Chinese Journal of Physics | VOL. 55
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A brief history of gravitational wave research

Publication Date Feb 1, 2017

Abstract

Abstract For the benefit of the readers of this journal, the editors requested that we prepare a brief review of the history of the development of the theory, the experimental attempts to detect them, and the recent direct observations of gravitational waves (GWs). The theoretical ideas and disputes beginning with Einstein in 1916 regarding the existence and nature of gravitational waves and the extent to which one can rely on the electromagnetic analogy, especially the controversies regarding the quadrupole formula and whether gravitational waves carry energy, are discussed. The theoretical conclusions eventually received strong observational support from the binary pulsar. This provided compelling, although indirect, evidence for gravitational waves carrying away energy—as predicted by the quadrupole formula. On the direct detection experimental side, Joseph Weber started more than fifty years ago. In 1966, his bar for GW detection reached a strain sensitivity of a few times 10 − 16 . His announcement of coincident signals (now considered spurious), stimulated many experimental efforts from room temperature resonant masses to cryogenic detectors and laser-interferometers. Now there are km-sized interferometric detectors (LIGO Hanford, LIGO Livingston, Virgo and KAGRA). Advanced LIGO first reached a strain sensitivity of the order of 10 − 22 . During their first 130 days of observation (O1 run), with the aid of templates generated by numerical relativity, they did make the first detections: two 5-σ GW events and one likely ...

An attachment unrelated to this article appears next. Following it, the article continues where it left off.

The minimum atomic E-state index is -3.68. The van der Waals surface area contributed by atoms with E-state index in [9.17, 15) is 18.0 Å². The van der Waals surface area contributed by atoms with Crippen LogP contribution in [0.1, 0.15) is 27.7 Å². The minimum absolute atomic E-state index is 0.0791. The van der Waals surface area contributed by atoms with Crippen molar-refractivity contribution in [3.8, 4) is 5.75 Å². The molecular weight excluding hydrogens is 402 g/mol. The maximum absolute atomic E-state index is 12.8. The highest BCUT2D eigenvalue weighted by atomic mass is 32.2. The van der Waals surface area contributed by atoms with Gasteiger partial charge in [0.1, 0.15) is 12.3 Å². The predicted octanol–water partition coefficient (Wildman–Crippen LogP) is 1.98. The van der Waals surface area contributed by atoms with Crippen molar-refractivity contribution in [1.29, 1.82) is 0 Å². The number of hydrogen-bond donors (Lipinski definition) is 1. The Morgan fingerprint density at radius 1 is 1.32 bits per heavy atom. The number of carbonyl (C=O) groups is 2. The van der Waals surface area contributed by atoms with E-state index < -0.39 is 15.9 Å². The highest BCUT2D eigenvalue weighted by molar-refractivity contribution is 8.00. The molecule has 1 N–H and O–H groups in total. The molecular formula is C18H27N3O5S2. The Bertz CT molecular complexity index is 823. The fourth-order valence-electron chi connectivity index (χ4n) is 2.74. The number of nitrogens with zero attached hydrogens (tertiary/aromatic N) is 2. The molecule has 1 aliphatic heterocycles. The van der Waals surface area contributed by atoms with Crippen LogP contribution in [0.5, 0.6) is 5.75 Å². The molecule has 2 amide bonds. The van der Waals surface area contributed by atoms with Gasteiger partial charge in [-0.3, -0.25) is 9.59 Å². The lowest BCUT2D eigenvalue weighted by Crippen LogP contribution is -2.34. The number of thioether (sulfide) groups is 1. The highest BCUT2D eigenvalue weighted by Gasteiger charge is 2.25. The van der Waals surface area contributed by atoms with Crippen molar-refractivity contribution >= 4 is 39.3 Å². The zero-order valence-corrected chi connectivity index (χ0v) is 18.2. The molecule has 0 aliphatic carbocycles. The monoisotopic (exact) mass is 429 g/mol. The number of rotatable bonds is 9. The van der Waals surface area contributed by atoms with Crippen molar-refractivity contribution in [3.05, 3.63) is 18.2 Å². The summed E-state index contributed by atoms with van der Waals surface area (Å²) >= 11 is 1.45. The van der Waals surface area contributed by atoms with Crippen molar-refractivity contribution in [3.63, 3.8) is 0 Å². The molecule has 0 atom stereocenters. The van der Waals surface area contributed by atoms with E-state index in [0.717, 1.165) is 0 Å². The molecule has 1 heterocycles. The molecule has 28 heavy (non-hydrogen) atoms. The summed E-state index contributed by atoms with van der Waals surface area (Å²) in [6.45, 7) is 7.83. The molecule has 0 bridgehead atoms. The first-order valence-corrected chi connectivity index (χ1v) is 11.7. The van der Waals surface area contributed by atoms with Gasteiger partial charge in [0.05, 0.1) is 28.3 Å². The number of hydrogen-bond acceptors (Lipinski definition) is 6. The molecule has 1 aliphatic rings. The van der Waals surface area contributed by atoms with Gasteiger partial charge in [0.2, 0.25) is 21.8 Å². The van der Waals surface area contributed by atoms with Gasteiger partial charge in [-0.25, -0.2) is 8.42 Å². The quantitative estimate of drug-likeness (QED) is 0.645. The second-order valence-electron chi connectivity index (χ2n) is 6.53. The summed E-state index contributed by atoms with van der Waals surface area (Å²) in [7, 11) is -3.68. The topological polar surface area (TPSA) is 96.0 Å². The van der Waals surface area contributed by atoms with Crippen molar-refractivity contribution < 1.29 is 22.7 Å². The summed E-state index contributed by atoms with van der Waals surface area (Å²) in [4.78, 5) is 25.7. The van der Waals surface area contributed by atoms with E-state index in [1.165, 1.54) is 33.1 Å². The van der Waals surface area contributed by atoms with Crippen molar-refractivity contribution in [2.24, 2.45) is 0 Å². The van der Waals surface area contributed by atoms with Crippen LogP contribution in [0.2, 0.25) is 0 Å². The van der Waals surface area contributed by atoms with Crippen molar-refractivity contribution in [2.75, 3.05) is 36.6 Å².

Concepts

Gravitational Waves Direct Observations Of Gravitational Waves Quadrupole Formula Pulsar Timing Array Gravitational Waves Spectrum Gravitational Waves Events Electromagnetic Analogy Gravitational Waves Detectors Cosmic Microwave Background Binary Pulsar

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